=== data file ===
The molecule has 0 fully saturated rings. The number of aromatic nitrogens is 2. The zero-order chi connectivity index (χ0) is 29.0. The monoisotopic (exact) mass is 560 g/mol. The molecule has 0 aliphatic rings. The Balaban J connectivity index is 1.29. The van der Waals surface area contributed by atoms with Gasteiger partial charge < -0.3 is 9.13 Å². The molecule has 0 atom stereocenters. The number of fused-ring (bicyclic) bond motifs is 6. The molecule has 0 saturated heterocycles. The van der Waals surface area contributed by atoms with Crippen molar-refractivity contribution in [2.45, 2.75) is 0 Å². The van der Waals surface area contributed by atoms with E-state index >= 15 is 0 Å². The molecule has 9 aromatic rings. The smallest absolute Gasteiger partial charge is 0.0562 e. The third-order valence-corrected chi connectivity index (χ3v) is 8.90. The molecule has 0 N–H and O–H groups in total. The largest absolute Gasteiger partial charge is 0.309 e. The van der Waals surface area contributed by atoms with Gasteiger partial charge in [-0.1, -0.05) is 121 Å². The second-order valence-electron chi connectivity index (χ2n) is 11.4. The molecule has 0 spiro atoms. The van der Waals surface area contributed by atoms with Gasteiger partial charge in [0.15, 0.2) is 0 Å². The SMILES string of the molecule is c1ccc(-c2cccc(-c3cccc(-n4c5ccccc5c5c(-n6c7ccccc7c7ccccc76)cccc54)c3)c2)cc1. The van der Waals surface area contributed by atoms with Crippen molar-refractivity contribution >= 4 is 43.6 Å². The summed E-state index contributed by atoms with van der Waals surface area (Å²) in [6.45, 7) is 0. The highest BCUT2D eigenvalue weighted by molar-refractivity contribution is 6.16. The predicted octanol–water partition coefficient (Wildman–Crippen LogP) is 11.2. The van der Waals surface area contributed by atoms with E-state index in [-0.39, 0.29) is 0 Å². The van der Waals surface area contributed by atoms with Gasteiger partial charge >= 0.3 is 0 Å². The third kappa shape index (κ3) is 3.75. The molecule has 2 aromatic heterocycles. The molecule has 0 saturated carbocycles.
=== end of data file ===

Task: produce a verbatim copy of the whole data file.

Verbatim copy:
The molecule has 0 fully saturated rings. The number of aromatic nitrogens is 2. The zero-order chi connectivity index (χ0) is 29.0. The monoisotopic (exact) mass is 560 g/mol. The molecule has 0 aliphatic rings. The Balaban J connectivity index is 1.29. The van der Waals surface area contributed by atoms with Gasteiger partial charge < -0.3 is 9.13 Å². The molecule has 0 atom stereocenters. The number of fused-ring (bicyclic) bond motifs is 6. The molecule has 0 saturated heterocycles. The van der Waals surface area contributed by atoms with Crippen molar-refractivity contribution in [2.45, 2.75) is 0 Å². The van der Waals surface area contributed by atoms with E-state index >= 15 is 0 Å². The molecule has 9 aromatic rings. The smallest absolute Gasteiger partial charge is 0.0562 e. The third-order valence-corrected chi connectivity index (χ3v) is 8.90. The molecule has 0 N–H and O–H groups in total. The largest absolute Gasteiger partial charge is 0.309 e. The van der Waals surface area contributed by atoms with Gasteiger partial charge in [-0.1, -0.05) is 121 Å². The second-order valence-electron chi connectivity index (χ2n) is 11.4. The molecule has 0 spiro atoms. The van der Waals surface area contributed by atoms with Gasteiger partial charge in [0.15, 0.2) is 0 Å². The SMILES string of the molecule is c1ccc(-c2cccc(-c3cccc(-n4c5ccccc5c5c(-n6c7ccccc7c7ccccc76)cccc54)c3)c2)cc1. The van der Waals surface area contributed by atoms with Crippen molar-refractivity contribution >= 4 is 43.6 Å². The summed E-state index contributed by atoms with van der Waals surface area (Å²) in [6.45, 7) is 0. The highest BCUT2D eigenvalue weighted by molar-refractivity contribution is 6.16. The predicted octanol–water partition coefficient (Wildman–Crippen LogP) is 11.2. The van der Waals surface area contributed by atoms with E-state index in [-0.39, 0.29) is 0 Å². The van der Waals surface area contributed by atoms with Gasteiger partial charge >= 0.3 is 0 Å². The third kappa shape index (κ3) is 3.75. The molecule has 2 aromatic heterocycles. The molecule has 0 saturated carbocycles.